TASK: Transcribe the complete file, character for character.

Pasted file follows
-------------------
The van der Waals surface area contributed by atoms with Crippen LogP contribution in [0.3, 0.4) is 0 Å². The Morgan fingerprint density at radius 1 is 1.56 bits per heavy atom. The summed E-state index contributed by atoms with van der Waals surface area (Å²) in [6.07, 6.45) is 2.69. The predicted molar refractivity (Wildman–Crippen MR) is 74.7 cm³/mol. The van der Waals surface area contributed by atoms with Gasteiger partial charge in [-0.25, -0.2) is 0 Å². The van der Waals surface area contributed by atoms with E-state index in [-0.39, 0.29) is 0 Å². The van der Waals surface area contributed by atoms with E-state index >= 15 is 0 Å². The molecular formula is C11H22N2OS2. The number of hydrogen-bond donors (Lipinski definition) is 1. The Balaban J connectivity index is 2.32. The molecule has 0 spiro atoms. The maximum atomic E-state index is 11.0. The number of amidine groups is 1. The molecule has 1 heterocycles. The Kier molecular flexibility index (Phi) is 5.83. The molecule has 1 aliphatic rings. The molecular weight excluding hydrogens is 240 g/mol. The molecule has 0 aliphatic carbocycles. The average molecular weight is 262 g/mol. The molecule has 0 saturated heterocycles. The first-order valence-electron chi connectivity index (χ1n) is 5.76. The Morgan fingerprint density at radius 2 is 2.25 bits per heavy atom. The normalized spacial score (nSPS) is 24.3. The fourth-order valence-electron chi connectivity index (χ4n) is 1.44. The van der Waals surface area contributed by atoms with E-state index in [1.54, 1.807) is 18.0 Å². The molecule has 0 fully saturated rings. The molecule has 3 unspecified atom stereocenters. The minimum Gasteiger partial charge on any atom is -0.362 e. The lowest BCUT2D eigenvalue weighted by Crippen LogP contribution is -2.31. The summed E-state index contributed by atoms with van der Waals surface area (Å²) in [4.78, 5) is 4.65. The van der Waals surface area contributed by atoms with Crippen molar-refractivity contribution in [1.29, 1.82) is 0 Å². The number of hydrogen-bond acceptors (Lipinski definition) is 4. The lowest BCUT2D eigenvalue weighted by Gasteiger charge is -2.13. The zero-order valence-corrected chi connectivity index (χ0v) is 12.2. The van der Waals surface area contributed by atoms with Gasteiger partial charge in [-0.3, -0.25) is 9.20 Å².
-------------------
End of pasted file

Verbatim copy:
The van der Waals surface area contributed by atoms with Crippen LogP contribution in [0.3, 0.4) is 0 Å². The Morgan fingerprint density at radius 1 is 1.56 bits per heavy atom. The summed E-state index contributed by atoms with van der Waals surface area (Å²) in [6.07, 6.45) is 2.69. The predicted molar refractivity (Wildman–Crippen MR) is 74.7 cm³/mol. The van der Waals surface area contributed by atoms with Gasteiger partial charge in [-0.25, -0.2) is 0 Å². The van der Waals surface area contributed by atoms with E-state index in [-0.39, 0.29) is 0 Å². The van der Waals surface area contributed by atoms with E-state index >= 15 is 0 Å². The molecular formula is C11H22N2OS2. The number of hydrogen-bond donors (Lipinski definition) is 1. The Balaban J connectivity index is 2.32. The molecule has 0 spiro atoms. The maximum atomic E-state index is 11.0. The number of amidine groups is 1. The molecule has 1 heterocycles. The Kier molecular flexibility index (Phi) is 5.83. The molecule has 1 aliphatic rings. The molecular weight excluding hydrogens is 240 g/mol. The molecule has 0 aliphatic carbocycles. The average molecular weight is 262 g/mol. The molecule has 0 saturated heterocycles. The first-order valence-electron chi connectivity index (χ1n) is 5.76. The Morgan fingerprint density at radius 2 is 2.25 bits per heavy atom. The normalized spacial score (nSPS) is 24.3. The fourth-order valence-electron chi connectivity index (χ4n) is 1.44. The van der Waals surface area contributed by atoms with E-state index in [1.54, 1.807) is 18.0 Å². The molecule has 0 fully saturated rings. The molecule has 3 unspecified atom stereocenters. The minimum Gasteiger partial charge on any atom is -0.362 e. The lowest BCUT2D eigenvalue weighted by Crippen LogP contribution is -2.31. The summed E-state index contributed by atoms with van der Waals surface area (Å²) in [4.78, 5) is 4.65. The van der Waals surface area contributed by atoms with Crippen molar-refractivity contribution in [1.29, 1.82) is 0 Å². The number of hydrogen-bond acceptors (Lipinski definition) is 4. The lowest BCUT2D eigenvalue weighted by Gasteiger charge is -2.13. The zero-order valence-corrected chi connectivity index (χ0v) is 12.2. The van der Waals surface area contributed by atoms with Gasteiger partial charge in [-0.3, -0.25) is 9.20 Å².